Rethinking reasons for writing

I think it is safe to say that when we think about writers, we are likely to assume that writers are people who are able to articulate their thoughts on paper with ease. Yet, what Orwell and Didion have to say about their writing process seem to share the common message that they don’t always know what exactly to write and how to write it. Orwell admits to being prone to include long-winded descriptions only because he wants to. Didion shares that she finds herself adding unexpected details when she writes, making it seem as though writing leads her to find her own thoughts.

Orwell touches on how the political climate of his time has sparked in him the desire to express his opinions about the turmoil he has seen in his surroundings. This is an aspect that we can see has endured through time. Current events influence writers’ opinions which in turn inform a greater public that may or may not share the same viewpoints. This point is salient in Sullivan’s explanation as to why he blogs. Sullivan feels the urge to not just provide commentary, but also initiate active discussion with his blog readers about what is happening right now. Crucial to his purpose of writing are the relevance of the topics he writes about and the immediacy with which he can address and receive feedback about these topics.

Orwell’s opinion that one of the motivations that push writers to write is “political purpose” is echoed by Joan Didion’s assertion that “writing is the act of … imposing oneself upon other people …” When a person writes for an audience, it is only inevitable that anticipating the audience’s opinions and reactions is as important as relaying the writer’s own opinions and claims. Without keeping in mind the inherent connection between a writer and a reader, a piece of writing will only hold personal significance to the writer. This leans toward what Orwell describes as writing to fulfill a “historical purpose” and an “aesthetic enthusiasm”.

I chose Maus I, the black and white comic book by Art Spiegelman, to represent a work that I found very compelling. This book was written and illustrated to depict the very dark lives that many people lived under the Nazi rule. Yet, Spiegelman managed to make it a fascinating read by weaving together his political and artistic purposes. He effectively used the connection between visual art and words.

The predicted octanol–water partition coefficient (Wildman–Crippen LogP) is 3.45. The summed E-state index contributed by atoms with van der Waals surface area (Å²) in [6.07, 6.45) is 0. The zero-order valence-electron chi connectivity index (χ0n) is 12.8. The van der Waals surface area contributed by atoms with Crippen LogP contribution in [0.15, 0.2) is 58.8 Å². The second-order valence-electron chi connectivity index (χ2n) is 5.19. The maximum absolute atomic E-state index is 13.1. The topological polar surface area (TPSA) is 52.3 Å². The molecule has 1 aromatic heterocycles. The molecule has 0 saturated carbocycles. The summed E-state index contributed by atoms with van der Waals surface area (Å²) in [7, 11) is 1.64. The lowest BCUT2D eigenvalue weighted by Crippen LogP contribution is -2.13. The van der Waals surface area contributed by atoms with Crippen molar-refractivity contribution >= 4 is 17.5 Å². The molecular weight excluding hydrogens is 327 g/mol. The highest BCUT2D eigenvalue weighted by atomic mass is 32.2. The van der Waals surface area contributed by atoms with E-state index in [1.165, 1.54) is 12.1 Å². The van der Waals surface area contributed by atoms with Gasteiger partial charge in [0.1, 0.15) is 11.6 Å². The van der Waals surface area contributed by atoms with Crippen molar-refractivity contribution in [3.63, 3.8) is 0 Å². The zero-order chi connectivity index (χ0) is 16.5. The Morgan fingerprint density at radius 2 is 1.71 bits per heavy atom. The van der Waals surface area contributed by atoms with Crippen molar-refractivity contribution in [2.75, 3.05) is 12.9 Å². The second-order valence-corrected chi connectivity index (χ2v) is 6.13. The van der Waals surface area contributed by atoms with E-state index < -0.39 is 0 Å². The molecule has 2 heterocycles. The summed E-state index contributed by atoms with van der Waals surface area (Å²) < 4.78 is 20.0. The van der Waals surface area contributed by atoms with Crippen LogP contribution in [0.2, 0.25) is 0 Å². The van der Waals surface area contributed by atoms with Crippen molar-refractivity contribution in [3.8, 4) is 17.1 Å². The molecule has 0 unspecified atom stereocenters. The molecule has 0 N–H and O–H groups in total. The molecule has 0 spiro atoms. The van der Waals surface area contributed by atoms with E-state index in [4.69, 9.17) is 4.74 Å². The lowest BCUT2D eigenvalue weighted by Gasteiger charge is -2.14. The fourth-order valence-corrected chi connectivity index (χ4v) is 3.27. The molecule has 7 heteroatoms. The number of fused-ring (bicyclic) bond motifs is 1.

He drew symbolically by depicting the Nazi soldiers as cats (which were often colored in with dark, bold lines) and the oppressed people as mice (which were always given white faces). Spiegelman also used the written language to evoke emotional responses in his readers. The dialogues throughout the comic shifted in tone and slang. He showed a contrast between the old man (the narrator) who had witnessed and lived through the dark times and the grandchild who was piecing together his grandfather’s story to create this comic. It was clear the Spiegelman didn’t just want to chronicle his grandfather’s account of his times, but he also wanted to bring life to that story by showing it in an engaging blend of pictures and words. As Orwell would put it, Spiegelman’s work was a result of both historical and political purpose.

The other piece of writing that I have chosen, Mirrorings by Lucy Grealy, brings readers through a turbulent emotional journey that the author experiences as a result of living with a face damaged by surgery. She provides intimate details and vivid descriptions that make her voice come through the pages. At the same time, Grealy isn’t just telling her story. She is also, as Didion may put it, imposing her views on her readers. She is giving them a perspective unlike what most of them hold. She wants them to see the world the way that she does as an adult who has lived a life full of blatant scrutiny and disapproval due to her disfigured face. By using her own life story, she wants her readers to examine the way in which they perceive beauty and perhaps alter their perceptions.

Why I Write – 9/8/11